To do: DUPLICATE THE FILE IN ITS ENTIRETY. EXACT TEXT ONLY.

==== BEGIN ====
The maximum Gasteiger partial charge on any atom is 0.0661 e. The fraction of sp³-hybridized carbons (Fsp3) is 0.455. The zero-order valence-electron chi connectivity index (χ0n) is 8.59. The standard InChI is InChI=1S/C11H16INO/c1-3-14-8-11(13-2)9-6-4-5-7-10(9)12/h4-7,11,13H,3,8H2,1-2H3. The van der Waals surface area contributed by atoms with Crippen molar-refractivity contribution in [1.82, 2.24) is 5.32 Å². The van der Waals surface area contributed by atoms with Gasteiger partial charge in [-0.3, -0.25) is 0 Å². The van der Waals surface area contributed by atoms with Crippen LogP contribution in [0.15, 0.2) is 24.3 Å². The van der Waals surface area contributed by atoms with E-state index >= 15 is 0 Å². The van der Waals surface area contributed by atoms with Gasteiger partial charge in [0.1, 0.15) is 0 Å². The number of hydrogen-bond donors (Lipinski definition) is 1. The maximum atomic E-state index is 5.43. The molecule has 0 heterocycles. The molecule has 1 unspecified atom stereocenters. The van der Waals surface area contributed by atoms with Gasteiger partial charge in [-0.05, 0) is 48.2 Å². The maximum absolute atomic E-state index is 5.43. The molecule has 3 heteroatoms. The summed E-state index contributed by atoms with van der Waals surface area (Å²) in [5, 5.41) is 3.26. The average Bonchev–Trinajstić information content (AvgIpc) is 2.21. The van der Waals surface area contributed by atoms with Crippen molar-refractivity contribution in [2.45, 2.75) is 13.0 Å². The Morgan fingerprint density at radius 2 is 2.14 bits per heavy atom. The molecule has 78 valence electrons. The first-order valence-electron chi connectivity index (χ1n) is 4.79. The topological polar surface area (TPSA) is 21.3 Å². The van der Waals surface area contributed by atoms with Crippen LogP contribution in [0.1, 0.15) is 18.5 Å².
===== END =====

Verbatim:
The maximum Gasteiger partial charge on any atom is 0.0661 e. The fraction of sp³-hybridized carbons (Fsp3) is 0.455. The zero-order valence-electron chi connectivity index (χ0n) is 8.59. The standard InChI is InChI=1S/C11H16INO/c1-3-14-8-11(13-2)9-6-4-5-7-10(9)12/h4-7,11,13H,3,8H2,1-2H3. The van der Waals surface area contributed by atoms with Crippen molar-refractivity contribution in [1.82, 2.24) is 5.32 Å². The van der Waals surface area contributed by atoms with Gasteiger partial charge in [-0.3, -0.25) is 0 Å². The van der Waals surface area contributed by atoms with Crippen LogP contribution in [0.15, 0.2) is 24.3 Å². The van der Waals surface area contributed by atoms with E-state index >= 15 is 0 Å². The van der Waals surface area contributed by atoms with Gasteiger partial charge in [0.1, 0.15) is 0 Å². The number of hydrogen-bond donors (Lipinski definition) is 1. The maximum atomic E-state index is 5.43. The molecule has 0 heterocycles. The molecule has 1 unspecified atom stereocenters. The van der Waals surface area contributed by atoms with Gasteiger partial charge in [-0.05, 0) is 48.2 Å². The maximum absolute atomic E-state index is 5.43. The molecule has 3 heteroatoms. The summed E-state index contributed by atoms with van der Waals surface area (Å²) in [5, 5.41) is 3.26. The average Bonchev–Trinajstić information content (AvgIpc) is 2.21. The van der Waals surface area contributed by atoms with Crippen molar-refractivity contribution in [2.45, 2.75) is 13.0 Å². The Morgan fingerprint density at radius 2 is 2.14 bits per heavy atom. The molecule has 78 valence electrons. The first-order valence-electron chi connectivity index (χ1n) is 4.79. The topological polar surface area (TPSA) is 21.3 Å². The van der Waals surface area contributed by atoms with Crippen LogP contribution in [0.1, 0.15) is 18.5 Å².